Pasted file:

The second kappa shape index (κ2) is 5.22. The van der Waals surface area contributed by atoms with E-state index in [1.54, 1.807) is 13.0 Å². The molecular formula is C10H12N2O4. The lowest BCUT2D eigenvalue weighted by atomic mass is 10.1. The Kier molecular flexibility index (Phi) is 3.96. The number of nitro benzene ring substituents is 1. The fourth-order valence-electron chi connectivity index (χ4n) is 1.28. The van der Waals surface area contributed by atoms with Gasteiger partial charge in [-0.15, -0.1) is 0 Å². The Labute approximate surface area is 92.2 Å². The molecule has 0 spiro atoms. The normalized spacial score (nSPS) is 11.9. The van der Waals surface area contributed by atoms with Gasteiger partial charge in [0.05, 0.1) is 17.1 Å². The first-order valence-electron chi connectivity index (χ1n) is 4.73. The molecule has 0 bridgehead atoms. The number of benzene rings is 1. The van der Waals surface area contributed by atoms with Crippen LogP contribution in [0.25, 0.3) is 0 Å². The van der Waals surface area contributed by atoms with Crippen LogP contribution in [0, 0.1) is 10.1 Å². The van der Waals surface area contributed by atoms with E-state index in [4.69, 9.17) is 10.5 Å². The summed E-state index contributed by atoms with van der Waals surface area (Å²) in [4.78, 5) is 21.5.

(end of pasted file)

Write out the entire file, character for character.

The second kappa shape index (κ2) is 5.22. The van der Waals surface area contributed by atoms with E-state index in [1.54, 1.807) is 13.0 Å². The molecular formula is C10H12N2O4. The lowest BCUT2D eigenvalue weighted by atomic mass is 10.1. The Kier molecular flexibility index (Phi) is 3.96. The number of nitro benzene ring substituents is 1. The fourth-order valence-electron chi connectivity index (χ4n) is 1.28. The van der Waals surface area contributed by atoms with Gasteiger partial charge in [-0.15, -0.1) is 0 Å². The Labute approximate surface area is 92.2 Å². The molecule has 0 spiro atoms. The normalized spacial score (nSPS) is 11.9. The van der Waals surface area contributed by atoms with Gasteiger partial charge in [0.05, 0.1) is 17.1 Å². The first-order valence-electron chi connectivity index (χ1n) is 4.73. The molecule has 0 bridgehead atoms. The number of benzene rings is 1. The van der Waals surface area contributed by atoms with Crippen LogP contribution in [0.25, 0.3) is 0 Å². The van der Waals surface area contributed by atoms with Crippen LogP contribution in [0, 0.1) is 10.1 Å². The van der Waals surface area contributed by atoms with E-state index in [4.69, 9.17) is 10.5 Å². The summed E-state index contributed by atoms with van der Waals surface area (Å²) in [4.78, 5) is 21.5.